William Shatner

Has Been

(Shout! Factory; 2004)

By Dom Sinacola | 3 December 2007

When Ben Folds Five disbanded in 2000, I truly cared. The Unauthorized Biography of Reinhold Messner (1999), horrifically underrated and half-brilliant, was the last gurgle of a band that promised so much and, looking back, disappointed so many. Ben’s first official solo outing, September 11th’s Rockin’ the Suburbs, maintained the songwriter’s acerbic wit and phoned-in appeal to the ennui of working-stiff-ishness, but wallowed so thoroughly through studio sheen and predictable everything that by the time 2003’s and, recently, August 2004’s internet-only EPs hit the, er, shelves, Ben Folds had become a caricature of his late-nineties, apple-cheeked self.

And he’s back, writing the music for, producing, and gathering guest stars to pepper William Shatner’s follow-up to Transformed Man (1968), the indulgent Has Been. It’s been a while, s’true, and Shatner’s voice has softened from the rigorous stage-actor pomp of Transformed into a fatherly lull, but the legendary cadence is omnipresent: “You’ll Have Time” spaces a dishevelled preacher’s epiphany with a simple organ chord progression, leaving little to the imagination when a choir completes the already unoriginal picture, but Bill’s timing is still impeccable. Only Shatner could hit lyrics like, “Live life! Live life, like you’re gonna die, because you’re gonna,” with such odd, imaginary punctuation that they come out sounding desperately poignant.

Leave the rest to Ben Folds. He factors so thoroughly into this album that Shatner’s presence could seem like that of a figurehead. Ben pens and performs the music, highlights including the wintry ballad of “It Hasn’t Happened Yet” or the solid Manitoba (wait, Caribou) electro-pastoralia of “Together.” He gathers the cameos, joining Aimee Mann in the mediocre heart-swill of “That’s Me Trying” or calling on Henry Rollins to spit and spasm through the hilarious “I Can’t Get Behind That.” Even more disheartening, in an early-October New York Times article, Shatner has already admitted to not knowing of Pulp (his cover of “Common People” a cheery, saucy reimagining of Jarvis Cocker’s viscid pop standard) and has wrongly referred to Nick Hornby, co-author of “That’s Me Trying,” as a famous playwright.

It’s true that Bill Shatner can write some deliciously tongue-in-cheek lines, but the heft of his wit rests in that regal, self-deprecating delivery. What made Transformed Man so enjoyably obnoxious was the swagger Shatner wrapped himself in when performing other artists’ material. Whether he was combusting in the blistering howl of “MR. TAMBOURINE MAN!!!” or saluting Shakespeare with heavy-handed monologues set against a full Dixieland band, he never winked or stepped back to clue the audience in on the joke. Was it even a joke? Here, with Has Been, it is, as songs like the The Good, the Bad, and the Ugly ode “Has Been” and the (worth mentioning again) hilarious “I Can’t Get Behind That” smack of shits and giggles.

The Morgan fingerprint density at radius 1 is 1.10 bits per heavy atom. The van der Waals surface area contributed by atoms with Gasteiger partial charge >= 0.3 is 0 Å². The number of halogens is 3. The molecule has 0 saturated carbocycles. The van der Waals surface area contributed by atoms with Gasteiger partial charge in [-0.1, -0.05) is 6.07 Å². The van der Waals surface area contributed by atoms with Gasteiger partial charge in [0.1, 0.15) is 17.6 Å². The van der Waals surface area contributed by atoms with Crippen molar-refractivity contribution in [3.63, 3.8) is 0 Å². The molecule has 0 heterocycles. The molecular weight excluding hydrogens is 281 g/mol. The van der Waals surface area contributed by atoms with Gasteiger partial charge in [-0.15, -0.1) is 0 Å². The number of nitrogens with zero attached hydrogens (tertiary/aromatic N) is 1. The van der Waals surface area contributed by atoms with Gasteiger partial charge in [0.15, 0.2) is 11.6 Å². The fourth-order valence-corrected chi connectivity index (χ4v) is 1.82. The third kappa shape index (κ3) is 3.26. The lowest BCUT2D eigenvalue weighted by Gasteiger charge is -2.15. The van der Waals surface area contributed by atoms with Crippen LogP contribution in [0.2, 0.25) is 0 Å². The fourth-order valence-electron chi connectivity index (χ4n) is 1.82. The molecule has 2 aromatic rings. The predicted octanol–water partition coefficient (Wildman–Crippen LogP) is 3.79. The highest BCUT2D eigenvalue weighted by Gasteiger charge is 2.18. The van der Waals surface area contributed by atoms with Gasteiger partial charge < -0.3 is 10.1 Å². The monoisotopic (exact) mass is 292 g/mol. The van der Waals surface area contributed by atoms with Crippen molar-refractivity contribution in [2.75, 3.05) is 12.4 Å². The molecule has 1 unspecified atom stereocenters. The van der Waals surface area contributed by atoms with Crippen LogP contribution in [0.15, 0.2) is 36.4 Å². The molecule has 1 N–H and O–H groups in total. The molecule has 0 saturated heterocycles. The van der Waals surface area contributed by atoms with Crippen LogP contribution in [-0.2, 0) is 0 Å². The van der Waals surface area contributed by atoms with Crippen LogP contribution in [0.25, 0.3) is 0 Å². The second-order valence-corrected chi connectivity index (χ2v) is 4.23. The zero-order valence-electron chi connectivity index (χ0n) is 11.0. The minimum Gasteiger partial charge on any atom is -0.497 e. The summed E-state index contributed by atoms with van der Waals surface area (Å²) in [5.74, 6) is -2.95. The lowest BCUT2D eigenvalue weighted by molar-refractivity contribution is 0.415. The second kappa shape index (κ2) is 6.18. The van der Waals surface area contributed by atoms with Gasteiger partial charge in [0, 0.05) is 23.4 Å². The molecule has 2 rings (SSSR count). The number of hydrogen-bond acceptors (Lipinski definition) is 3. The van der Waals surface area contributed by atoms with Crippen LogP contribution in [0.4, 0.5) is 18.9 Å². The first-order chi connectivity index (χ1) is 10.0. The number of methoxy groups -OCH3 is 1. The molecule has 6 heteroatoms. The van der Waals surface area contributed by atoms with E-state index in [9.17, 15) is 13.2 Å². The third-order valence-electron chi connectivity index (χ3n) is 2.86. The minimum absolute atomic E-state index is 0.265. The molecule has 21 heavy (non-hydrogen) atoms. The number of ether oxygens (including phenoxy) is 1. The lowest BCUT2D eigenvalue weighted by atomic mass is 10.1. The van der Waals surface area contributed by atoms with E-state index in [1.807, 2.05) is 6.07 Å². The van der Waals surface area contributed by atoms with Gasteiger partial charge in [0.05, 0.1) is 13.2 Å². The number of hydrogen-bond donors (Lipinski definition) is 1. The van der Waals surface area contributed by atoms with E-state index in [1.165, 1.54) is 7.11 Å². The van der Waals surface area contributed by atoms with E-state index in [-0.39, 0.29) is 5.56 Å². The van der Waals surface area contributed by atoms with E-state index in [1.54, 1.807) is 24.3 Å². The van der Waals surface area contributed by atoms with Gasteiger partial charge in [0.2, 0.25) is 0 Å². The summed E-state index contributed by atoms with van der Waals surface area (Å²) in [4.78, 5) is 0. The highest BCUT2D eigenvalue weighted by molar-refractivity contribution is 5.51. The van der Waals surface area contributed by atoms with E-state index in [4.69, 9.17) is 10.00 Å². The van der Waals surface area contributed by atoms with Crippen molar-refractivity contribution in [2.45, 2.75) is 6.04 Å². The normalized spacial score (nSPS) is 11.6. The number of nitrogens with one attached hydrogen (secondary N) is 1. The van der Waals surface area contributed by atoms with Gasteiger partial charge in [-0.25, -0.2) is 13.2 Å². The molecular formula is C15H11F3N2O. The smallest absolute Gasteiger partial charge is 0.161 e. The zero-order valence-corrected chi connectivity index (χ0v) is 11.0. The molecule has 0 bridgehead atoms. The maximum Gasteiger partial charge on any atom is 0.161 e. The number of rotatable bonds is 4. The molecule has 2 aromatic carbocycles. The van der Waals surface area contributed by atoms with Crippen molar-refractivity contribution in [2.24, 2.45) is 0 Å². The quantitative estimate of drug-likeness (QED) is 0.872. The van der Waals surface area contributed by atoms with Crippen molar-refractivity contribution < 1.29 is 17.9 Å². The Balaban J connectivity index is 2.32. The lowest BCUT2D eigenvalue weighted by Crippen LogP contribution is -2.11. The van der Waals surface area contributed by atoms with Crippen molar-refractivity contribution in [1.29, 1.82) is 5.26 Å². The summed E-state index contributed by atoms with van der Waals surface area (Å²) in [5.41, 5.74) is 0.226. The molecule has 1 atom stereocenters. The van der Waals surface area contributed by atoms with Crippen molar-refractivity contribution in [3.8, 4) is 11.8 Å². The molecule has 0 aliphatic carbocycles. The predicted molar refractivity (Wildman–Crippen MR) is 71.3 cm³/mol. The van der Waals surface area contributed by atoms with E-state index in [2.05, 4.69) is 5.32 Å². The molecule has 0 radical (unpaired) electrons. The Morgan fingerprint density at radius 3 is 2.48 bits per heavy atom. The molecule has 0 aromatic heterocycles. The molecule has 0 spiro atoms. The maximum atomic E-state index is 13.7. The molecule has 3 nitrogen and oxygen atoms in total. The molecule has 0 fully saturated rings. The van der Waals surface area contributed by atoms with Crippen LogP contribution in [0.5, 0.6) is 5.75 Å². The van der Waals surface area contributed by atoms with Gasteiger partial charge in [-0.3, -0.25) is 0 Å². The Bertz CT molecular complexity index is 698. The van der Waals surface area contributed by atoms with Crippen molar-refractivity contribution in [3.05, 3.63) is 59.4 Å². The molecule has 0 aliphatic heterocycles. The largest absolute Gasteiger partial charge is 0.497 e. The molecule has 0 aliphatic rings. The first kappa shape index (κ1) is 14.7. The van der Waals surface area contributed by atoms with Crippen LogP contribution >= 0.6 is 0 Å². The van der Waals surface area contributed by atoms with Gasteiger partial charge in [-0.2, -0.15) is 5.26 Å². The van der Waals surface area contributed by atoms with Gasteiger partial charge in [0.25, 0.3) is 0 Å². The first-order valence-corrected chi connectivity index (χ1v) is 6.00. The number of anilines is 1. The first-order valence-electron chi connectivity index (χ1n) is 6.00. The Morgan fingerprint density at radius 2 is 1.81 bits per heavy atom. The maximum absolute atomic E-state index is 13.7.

So, despite somber interludes like the Shatner-only confession of his third wife’s death, “What Have You Done?” or the subtly rich “Together,” Has Been does little to rescue the Priceline spokesman from the novelty bin. I don’t expect much from Folds, who, even though he’s carrying the weight of two careers, still seems content with trucking out the same canned beats, squeaky A minor piano chords, and sloppy genre hopping. The disappointment is in Shatner, his feeble hold over the album manifesting in dopey lyrics and a rhythm all his own, which would be excusable if his presence hadn’t been so easily relegated to a name, a voice, and, in the case of “Familiar Love” or “Real,” painfully uninteresting lyrics. Sadly, Shatner, like producer Folds, is sidling into ironic chagrin. Here’s to hoping it doesn’t take another 36 years to figure out whether William Shatner truly embodies his titular claim. Because, well, he’ll be dead.